spu haven
Haven, a student-led discussion group at Seattle Pacific University that covers topics of sexuality, meets on campus weekly.

As summarized in my CT article, Seattle Pacific University started a successful same-sex attracted discussion group on their campus that hosts both small group discussions and campus-wide events hosting guest speakers who address a variety of topics surrounding sexual identity; Wheaton College regularly hosts a same-sex attracted small group with the dean of student care, and occasionally hosts guest speakers and panels that address topics of sexual identity (Andrew Marin will be on Wheaton’s campus Thursday, January 31); and Calvin College launched a “Sexuality Series” in 2006 hosts a variety of book clubs, peer mentorship groups, and counseling groups that discuss sexuality on a regular basis.

As great as campus-wide events and administration-facilitated discussions are, there’s no denying a majority of conversations about the topic of homosexuality occur in informal one-on-one or small group gatherings amongst students and professors who are open to talking candidly around campus. Therefore, it’s important for conservative evangelicals to put agendas aside and…

3)    Listen.

According to Jose Vilanova, founder of OneWheaton, a pro-gay alumni organization composed of Wheaton College alumni, the solution to the “oppressive silence” felt on conservative Christian college campuses is for Christians worldwide to simply be aware, present, and willing to listen:

“In a perfect world, the people who are making the rules at Wheaton would just hear our stories; would just hear them; without a need for theological answer or rebuttal or a rebuff of any sort.”

My main takeaway from chatting with Jose in fall 2011, and with other gay alumni over the past year and a half, is that imposing your personal perspectives and beliefs on a same-sex attracted student will only push them farther away from you. They’ve probably already done their research on homosexuality and Christianity, and would appreciate listening ears being open to hearing their stories and testimonies, judgment-free, like Jesus would.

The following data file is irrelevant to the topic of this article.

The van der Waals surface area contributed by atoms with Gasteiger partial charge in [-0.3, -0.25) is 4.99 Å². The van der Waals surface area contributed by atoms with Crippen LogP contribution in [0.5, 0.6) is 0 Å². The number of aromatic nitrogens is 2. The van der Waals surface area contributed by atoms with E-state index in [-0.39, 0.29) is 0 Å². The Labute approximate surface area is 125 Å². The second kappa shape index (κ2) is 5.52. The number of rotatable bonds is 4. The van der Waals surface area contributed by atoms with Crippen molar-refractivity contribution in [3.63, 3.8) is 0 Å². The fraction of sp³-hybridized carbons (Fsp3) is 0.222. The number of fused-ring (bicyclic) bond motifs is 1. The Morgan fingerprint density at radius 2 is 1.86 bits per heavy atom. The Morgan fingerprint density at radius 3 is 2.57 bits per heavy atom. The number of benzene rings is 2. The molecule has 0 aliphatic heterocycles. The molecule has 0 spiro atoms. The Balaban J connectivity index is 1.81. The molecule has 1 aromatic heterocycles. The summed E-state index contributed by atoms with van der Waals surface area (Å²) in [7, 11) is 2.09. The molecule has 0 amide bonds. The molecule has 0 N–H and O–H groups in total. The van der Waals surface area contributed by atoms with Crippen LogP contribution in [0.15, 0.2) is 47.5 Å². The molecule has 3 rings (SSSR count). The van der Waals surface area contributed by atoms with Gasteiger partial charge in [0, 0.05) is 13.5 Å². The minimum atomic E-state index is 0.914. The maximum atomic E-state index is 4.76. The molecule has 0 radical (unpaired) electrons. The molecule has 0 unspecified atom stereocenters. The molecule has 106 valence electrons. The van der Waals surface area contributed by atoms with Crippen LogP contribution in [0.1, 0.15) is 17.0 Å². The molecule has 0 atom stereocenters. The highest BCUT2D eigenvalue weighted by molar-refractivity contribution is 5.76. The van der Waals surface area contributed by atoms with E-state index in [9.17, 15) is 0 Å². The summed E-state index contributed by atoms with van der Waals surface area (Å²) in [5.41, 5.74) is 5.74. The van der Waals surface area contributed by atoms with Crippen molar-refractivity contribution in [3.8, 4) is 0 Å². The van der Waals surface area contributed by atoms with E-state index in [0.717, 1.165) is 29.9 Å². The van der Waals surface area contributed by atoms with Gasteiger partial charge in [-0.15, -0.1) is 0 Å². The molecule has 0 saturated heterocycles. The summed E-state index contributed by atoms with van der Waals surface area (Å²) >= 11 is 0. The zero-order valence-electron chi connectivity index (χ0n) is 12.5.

So, I think there’s a glimmer of hope here, but what do YOU think? Is there hope for gay undergraduates on Christian college campuses? If not, what can be done to make the situation better?

Also, what other advice, websites or resources have you found to be helpful in this conversation? List them in the comments section below, Tweet @adailymiracle, or post on my Facebook page.

To read more on the topic of homosexuality at Christian college campuses:

Hope for the Gay Undergrad:” Christianity Today feature article

Gaysubtlety: blog about same-sex attraction in conservative Christian contexts written by two gay, celibate 2012 Wheaton College alumni

Hope for the Gay Undergrad:” blog post about same-sex attraction on Christian college campuses by Wesley Hill, author of Washed and Waiting, gay & celibate Wheaton College alumni

The Marin Foundation

Recent news articles about pro-gay alumni organizations and movements on campuses nationwide:

TIME Magazine: “Wheaton’s (Unofficial) Homecoming for Gay Evangelicals

NY Times: “Guiding Gay Evangelicals Out of the Campus Closet

“. . . As we discuss it, whether inside or outside the church, may we be ever mindful that we are Christ’s ambassadors to a hurting world. May our words and actions always be ‘full of grace’ and ‘seasoned with salt'” (Colossians 4:6).

-Dr. Bill Maier, as excerpted from Today’s Christian Woman article “Loving the Neighbors